> Research & Grants
> Grants Program
> Research Grants
> Research Grants Awarded
A Novel Combination Approach of Anti-Her2/Neu and Anti-Prolactin for Breast Cancer
Background: Human breast cancer is the predominant malignancy and one of the leading causes of cancer death in women from the Western society. Over-expression of HER2 protein occurs in 30% of human breast cancers. Women whose tumors over-express HER2 have a poor prognosis with a median survival of 3 years, compared with 6–7 years for HER2-negative cases. Herceptin, a humanized monoclonal antibody directed at the HER2 extracellular domain, has been shown to be effective in HER2 over-expressing breast cancer patients. However, based upon recent clinical trial data, the overall response rate of Herceptin as a single agent is between 20-30% among HER2 positive patients. We hypothesize that one of the reasons that Herceptin is not effective in a majority of patients is due to the fact that over-expressed HER2 proteins are constitutively phosphorylated (activated) in the absence of its cognate ligand. One factor causing constitutive HER2 phosphorylation is locally produced prolactin (PRL) that cross-activates HER2 through PRL receptor acting as an autocrine/paracrine growth factor. Therefore, in order to effectively block HER2 pathway in breast cancer cells, a combination of Herceptin (blocking the extracellular portion of the protein) and inhibition of hPRL-induced cross phosphorylation of HER2 should be considered. In our recent studies, we have demonstrated that G129R, a hPRL receptor antagonist, is able to bind to PRL receptors and completely block PRL induced signal transduction. We have further demonstrated that G129R has anti-breast cancer effects both in vitro and in vivo. More importantly, we have demonstrated in our preliminary studies that there is an additive/synergistic effect between G129R and Herceptin in inhibition of breast cancer cell proliferation. In addition, we have found that this synergistic effect between G129R and Herceptin is, at least in part, through the inhibition of MAPK.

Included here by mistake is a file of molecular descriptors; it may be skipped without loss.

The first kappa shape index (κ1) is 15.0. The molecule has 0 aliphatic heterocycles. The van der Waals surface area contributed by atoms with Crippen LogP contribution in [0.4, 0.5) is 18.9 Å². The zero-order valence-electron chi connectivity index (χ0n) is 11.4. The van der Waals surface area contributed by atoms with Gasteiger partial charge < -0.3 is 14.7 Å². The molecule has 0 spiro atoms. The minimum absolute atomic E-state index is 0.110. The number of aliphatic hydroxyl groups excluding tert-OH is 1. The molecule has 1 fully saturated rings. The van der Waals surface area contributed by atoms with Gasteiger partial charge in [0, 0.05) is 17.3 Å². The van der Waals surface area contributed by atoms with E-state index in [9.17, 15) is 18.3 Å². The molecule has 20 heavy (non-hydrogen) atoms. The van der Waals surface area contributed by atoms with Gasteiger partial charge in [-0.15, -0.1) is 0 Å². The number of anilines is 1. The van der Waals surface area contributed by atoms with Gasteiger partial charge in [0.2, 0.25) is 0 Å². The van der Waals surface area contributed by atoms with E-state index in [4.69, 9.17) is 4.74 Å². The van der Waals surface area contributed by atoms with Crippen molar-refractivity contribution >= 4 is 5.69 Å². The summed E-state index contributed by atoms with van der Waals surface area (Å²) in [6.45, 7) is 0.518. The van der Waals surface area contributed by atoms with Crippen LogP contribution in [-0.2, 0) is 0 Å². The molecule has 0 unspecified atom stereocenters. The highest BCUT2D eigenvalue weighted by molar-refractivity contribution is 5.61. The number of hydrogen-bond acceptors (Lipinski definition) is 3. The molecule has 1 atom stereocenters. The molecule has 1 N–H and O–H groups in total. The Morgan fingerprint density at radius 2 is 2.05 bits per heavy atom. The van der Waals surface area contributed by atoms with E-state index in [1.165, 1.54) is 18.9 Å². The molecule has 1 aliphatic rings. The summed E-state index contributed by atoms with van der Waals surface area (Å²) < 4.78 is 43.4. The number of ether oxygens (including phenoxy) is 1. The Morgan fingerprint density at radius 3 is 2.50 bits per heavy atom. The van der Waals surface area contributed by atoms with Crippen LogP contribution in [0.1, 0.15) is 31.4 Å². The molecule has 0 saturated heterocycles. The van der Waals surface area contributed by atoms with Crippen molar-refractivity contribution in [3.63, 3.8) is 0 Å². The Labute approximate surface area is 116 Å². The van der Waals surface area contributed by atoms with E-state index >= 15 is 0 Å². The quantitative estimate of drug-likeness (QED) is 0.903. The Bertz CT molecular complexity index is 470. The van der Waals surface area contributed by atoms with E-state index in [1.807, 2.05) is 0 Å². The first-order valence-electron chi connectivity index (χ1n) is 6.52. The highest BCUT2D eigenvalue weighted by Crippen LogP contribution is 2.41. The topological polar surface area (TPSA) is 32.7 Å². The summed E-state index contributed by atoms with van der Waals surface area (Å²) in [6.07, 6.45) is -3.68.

Hypothesis and Objective: We hypothesize that over-expressed HER2 in breast cancer cells is constitutively phosphorylated by locally produced PRL. In order to improve the efficacy of anti-HER2 therapy, it is important to block PRL activities. The objective of this study is to test the potential additive/synergistic effects between a PRL antagonist, G129R, and Herceptin in HER2 positive human breast cancer.
Specific Aims and Study Designs: There are three specific aims of this proposal. Aim 1, to confirm the additive/synergistic effects between G129R and Herceptin in inhibition of cell proliferation and to establish optimal dose combination of these two drugs using multiple human breast cancer cell lines. Aim 2, to validate the cross-talk mechanism between hPRL/G129R and HER2 in multiple breast cancer cell lines. Aim 3, to confirm the potential additive/synergistic anti-tumor effects of G129R and Herceptin using human breast cancer xenograft nude mouse models.